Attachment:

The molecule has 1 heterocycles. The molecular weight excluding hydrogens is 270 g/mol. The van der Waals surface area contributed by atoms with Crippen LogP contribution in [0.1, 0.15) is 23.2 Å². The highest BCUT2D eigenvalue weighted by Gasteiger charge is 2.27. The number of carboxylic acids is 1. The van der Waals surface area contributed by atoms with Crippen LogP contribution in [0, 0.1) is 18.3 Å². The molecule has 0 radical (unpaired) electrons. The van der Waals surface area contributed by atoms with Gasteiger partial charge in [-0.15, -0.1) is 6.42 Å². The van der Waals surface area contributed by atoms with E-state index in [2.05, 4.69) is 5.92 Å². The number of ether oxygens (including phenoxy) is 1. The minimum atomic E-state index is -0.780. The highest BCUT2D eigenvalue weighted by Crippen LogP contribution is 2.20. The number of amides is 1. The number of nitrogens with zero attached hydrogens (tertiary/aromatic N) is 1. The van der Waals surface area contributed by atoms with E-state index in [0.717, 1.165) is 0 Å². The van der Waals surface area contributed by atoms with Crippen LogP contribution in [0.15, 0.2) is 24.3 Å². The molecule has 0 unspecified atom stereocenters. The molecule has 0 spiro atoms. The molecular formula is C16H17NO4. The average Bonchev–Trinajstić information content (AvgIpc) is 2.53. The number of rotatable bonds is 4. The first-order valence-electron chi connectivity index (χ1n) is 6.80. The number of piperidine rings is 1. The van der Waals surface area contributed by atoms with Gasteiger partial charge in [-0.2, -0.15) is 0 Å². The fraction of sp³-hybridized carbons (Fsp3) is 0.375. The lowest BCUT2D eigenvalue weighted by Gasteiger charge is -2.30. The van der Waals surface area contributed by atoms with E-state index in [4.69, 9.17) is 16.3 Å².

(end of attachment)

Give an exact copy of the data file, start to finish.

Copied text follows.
The molecule has 1 heterocycles. The molecular weight excluding hydrogens is 270 g/mol. The van der Waals surface area contributed by atoms with Crippen LogP contribution in [0.1, 0.15) is 23.2 Å². The highest BCUT2D eigenvalue weighted by Gasteiger charge is 2.27. The number of carboxylic acids is 1. The van der Waals surface area contributed by atoms with Crippen LogP contribution in [0, 0.1) is 18.3 Å². The molecule has 0 radical (unpaired) electrons. The van der Waals surface area contributed by atoms with Gasteiger partial charge in [-0.15, -0.1) is 6.42 Å². The van der Waals surface area contributed by atoms with E-state index in [2.05, 4.69) is 5.92 Å². The number of ether oxygens (including phenoxy) is 1. The minimum atomic E-state index is -0.780. The highest BCUT2D eigenvalue weighted by Crippen LogP contribution is 2.20. The number of amides is 1. The number of nitrogens with zero attached hydrogens (tertiary/aromatic N) is 1. The van der Waals surface area contributed by atoms with E-state index in [0.717, 1.165) is 0 Å². The van der Waals surface area contributed by atoms with Crippen LogP contribution in [0.15, 0.2) is 24.3 Å². The molecule has 0 unspecified atom stereocenters. The molecule has 0 spiro atoms. The molecular formula is C16H17NO4. The average Bonchev–Trinajstić information content (AvgIpc) is 2.53. The number of rotatable bonds is 4. The first-order valence-electron chi connectivity index (χ1n) is 6.80. The number of piperidine rings is 1. The van der Waals surface area contributed by atoms with Gasteiger partial charge in [-0.2, -0.15) is 0 Å². The fraction of sp³-hybridized carbons (Fsp3) is 0.375. The lowest BCUT2D eigenvalue weighted by Gasteiger charge is -2.30. The van der Waals surface area contributed by atoms with E-state index in [4.69, 9.17) is 16.3 Å².